>It was revolutionary. But was this how revolutions happened? Saul asked himself this now, every three seconds or so. The idea had seeped out at the very bottom of a board meeting, an added piece of other business, and as such passed and seconded without a moment’s thought. Every pair of eyes was on the clock, which had ticked well past the usual time most people put up with a Friday before springing out into the unfathomable possibilities of a weekend. Beer? said someone, and they all agreed. It was only on Saturday afternoon, as Saul’s brain blithely received a game of televised football, that the thought drifted through his head. What was it we actually agreed to?
A few calls to those present at the board meeting confirmed nothing new. Something about a special promotion? Maybe a strategic push into a new market? Saul spent Saturday night in a club, letting thumping music and bad bourbon do battle with anything his head tried to tell him, so that it was Sunday night before his hangover had subsided, and with it any worries about work.
It was a surprise then, as he walked up to the front doors on Monday morning, to see three men in overalls waiting, it seemed, to meet him.
“You Saul?” said one.
“Yeah.” Saul was naturally suspicious of anything unusual, especially if it occurred before he’d had his morning coffee.
Another of the men stepped forward. “We’re here about the signage.”
Saul scratched an itchy patch on his cheek. “Listen,” he said, pointing upwards. “I’ve been through all this with the council. We’ve had those billboards up since before the new zoning legislation came through, so there’s no way I’m taking them down.”
The men looked nonplussed.
Saul craved his coffee. His body expected to have access to it by this time on a Monday morning. It would not tolerate council workers standing in its way. “You can take it up with my lawyer,” said Saul. “These billboards are part of my business. People expect to see movie stars above Saul Pincio’s cinema. It’s tradition.”
“We’re not here to take anything down, chief,” said one of the men. “We’re putting up the new signage.” He jerked his thumb back over his shoulder, and Saul saw a ute parked across the street, giant rolls of paper and rollers sticking out of its tray like breadsticks.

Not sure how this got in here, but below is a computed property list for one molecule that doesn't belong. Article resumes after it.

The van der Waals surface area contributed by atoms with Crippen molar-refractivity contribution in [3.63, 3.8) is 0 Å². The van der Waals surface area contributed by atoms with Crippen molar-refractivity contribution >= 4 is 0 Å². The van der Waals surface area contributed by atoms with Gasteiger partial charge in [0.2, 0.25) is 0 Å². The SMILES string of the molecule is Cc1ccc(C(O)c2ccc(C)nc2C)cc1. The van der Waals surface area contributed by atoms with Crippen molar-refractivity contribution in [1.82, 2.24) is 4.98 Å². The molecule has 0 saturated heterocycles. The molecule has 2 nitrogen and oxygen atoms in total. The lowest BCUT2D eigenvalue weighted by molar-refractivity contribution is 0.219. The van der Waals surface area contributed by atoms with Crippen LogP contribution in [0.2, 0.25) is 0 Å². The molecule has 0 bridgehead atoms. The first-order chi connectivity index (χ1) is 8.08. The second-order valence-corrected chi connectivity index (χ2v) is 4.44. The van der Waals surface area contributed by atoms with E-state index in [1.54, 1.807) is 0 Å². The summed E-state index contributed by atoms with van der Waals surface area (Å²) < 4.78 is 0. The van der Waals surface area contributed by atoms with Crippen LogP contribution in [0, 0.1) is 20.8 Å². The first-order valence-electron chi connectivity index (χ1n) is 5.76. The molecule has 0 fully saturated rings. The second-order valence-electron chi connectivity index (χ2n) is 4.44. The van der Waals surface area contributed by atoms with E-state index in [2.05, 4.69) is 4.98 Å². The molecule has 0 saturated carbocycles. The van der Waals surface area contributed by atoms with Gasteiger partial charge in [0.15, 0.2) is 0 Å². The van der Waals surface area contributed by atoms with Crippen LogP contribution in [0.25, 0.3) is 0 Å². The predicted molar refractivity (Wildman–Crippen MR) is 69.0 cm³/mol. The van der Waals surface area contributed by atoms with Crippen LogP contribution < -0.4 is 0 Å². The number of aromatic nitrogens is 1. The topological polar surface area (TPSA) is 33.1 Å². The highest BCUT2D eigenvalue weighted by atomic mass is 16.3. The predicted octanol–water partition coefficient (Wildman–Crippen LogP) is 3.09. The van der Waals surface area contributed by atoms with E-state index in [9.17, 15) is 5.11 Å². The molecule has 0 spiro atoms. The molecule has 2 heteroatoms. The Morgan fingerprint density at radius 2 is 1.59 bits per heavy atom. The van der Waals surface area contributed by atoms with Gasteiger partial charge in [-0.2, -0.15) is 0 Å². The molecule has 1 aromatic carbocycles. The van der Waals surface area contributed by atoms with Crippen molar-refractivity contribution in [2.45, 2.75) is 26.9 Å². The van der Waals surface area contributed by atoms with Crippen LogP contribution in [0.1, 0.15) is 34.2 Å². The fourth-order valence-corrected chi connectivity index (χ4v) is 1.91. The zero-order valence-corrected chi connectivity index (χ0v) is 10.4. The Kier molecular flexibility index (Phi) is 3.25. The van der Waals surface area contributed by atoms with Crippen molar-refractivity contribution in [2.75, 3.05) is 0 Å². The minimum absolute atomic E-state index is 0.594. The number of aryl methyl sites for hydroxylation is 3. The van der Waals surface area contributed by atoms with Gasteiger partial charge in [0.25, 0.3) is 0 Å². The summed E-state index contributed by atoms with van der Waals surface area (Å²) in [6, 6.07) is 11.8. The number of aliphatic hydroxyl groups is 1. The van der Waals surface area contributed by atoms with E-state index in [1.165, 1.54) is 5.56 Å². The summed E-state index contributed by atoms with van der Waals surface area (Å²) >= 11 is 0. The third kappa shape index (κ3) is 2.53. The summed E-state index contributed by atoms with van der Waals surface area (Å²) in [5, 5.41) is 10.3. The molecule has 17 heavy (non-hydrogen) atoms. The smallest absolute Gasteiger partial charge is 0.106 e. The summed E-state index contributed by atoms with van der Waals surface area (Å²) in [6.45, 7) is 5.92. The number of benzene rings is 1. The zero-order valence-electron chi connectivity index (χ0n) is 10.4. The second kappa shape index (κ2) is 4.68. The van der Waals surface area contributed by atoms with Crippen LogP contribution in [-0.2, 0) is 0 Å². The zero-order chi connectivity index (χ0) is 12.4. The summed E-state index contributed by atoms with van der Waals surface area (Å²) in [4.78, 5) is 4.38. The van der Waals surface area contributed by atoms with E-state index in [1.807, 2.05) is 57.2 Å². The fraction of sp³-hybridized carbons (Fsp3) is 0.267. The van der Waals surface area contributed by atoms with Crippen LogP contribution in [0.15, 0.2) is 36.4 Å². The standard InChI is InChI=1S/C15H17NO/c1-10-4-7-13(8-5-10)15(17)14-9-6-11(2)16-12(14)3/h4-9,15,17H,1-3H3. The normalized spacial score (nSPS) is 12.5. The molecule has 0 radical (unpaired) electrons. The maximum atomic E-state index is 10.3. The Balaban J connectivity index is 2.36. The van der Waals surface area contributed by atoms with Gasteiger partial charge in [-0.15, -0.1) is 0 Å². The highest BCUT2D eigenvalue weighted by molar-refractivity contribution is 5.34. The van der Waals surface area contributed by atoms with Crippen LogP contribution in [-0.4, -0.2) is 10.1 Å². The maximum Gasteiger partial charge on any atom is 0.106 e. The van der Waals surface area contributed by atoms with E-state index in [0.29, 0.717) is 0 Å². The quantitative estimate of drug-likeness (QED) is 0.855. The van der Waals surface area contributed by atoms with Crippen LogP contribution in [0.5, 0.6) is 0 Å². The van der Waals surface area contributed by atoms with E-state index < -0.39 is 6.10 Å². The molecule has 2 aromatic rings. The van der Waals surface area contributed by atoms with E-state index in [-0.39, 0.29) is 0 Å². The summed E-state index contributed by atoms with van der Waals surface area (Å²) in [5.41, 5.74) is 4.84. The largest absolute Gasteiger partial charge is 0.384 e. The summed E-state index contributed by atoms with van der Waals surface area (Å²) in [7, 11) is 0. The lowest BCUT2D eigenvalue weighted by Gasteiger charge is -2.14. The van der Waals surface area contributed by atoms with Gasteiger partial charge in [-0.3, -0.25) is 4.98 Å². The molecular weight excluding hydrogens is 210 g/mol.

“What new signage?” Saul was careful to keep his tone static, avoid any sense of hostility that might come between him and a carefully poured espresso.
One of the three men took off his sweat-tinged cap and pushed a hand through his hair. “Alls I know mate is that someone from here rang us late on Friday arvo and paid extra to get us here Monday morning.”
“Can I ask who that was?” Saul grimaced.
“Mate,” said another of the men, “We just put up the signs.”
Saul’s head began to ache. “Wait here,” he told the men.
“It’s your time, chief,” said one of them.
Saul unlocked the front door and raced down to his office. Katie, the snack counter girl, however, intercepted him. She held up her hands like a traffic warden. She was smiling, and in that moment Saul already knew what she was going to say.
“Thank you again,” she said. Her hands changed from traffic warden to Busby Berkley in the blink of an eye.
“Thank me for what?” said Saul tiredly. He would never drink another coffee, he was sure of it.
“For agreeing to my idea!”
“I just never thought I’d be a board member—” Katie’s hands were now award acceptance hands, “—let alone one who could contribute so fruitfully.”
Fragments of the board meeting glinted forebodingly at the edges of Saul’s brain. “It was a special promotion,” he ventured, “wasn’t it.”
“Of course it was,” said Katie. “That’s why I ordered the banners.”
“Oh shit.” All the colour drained from Saul’s face.
“Your idea. It was bring something … to the movies … day.”
“Bring Your Dog to the Movies Day!” squealed Katie. “I couldn’t believe everyone agreed to it! It was just one of those thoughts that just came to me, you know? It’s going to be so cool.”
“So those guys outside,” said Saul, “they’re putting up a banner to this effect?”
“To what effect?”
“To the effect that we will be having a Bring Your Dog to the Movies Day.”
“Oh, yeah, right. Yeah, it’s going to be great. The banner will go across all those old billboards with Mel Gibson and Eddie Murphy on them. It’s going to make this place look so fresh.”
Saul said nothing. Just turned on his heel and headed to the nearest theatre, to sit for a while, to think.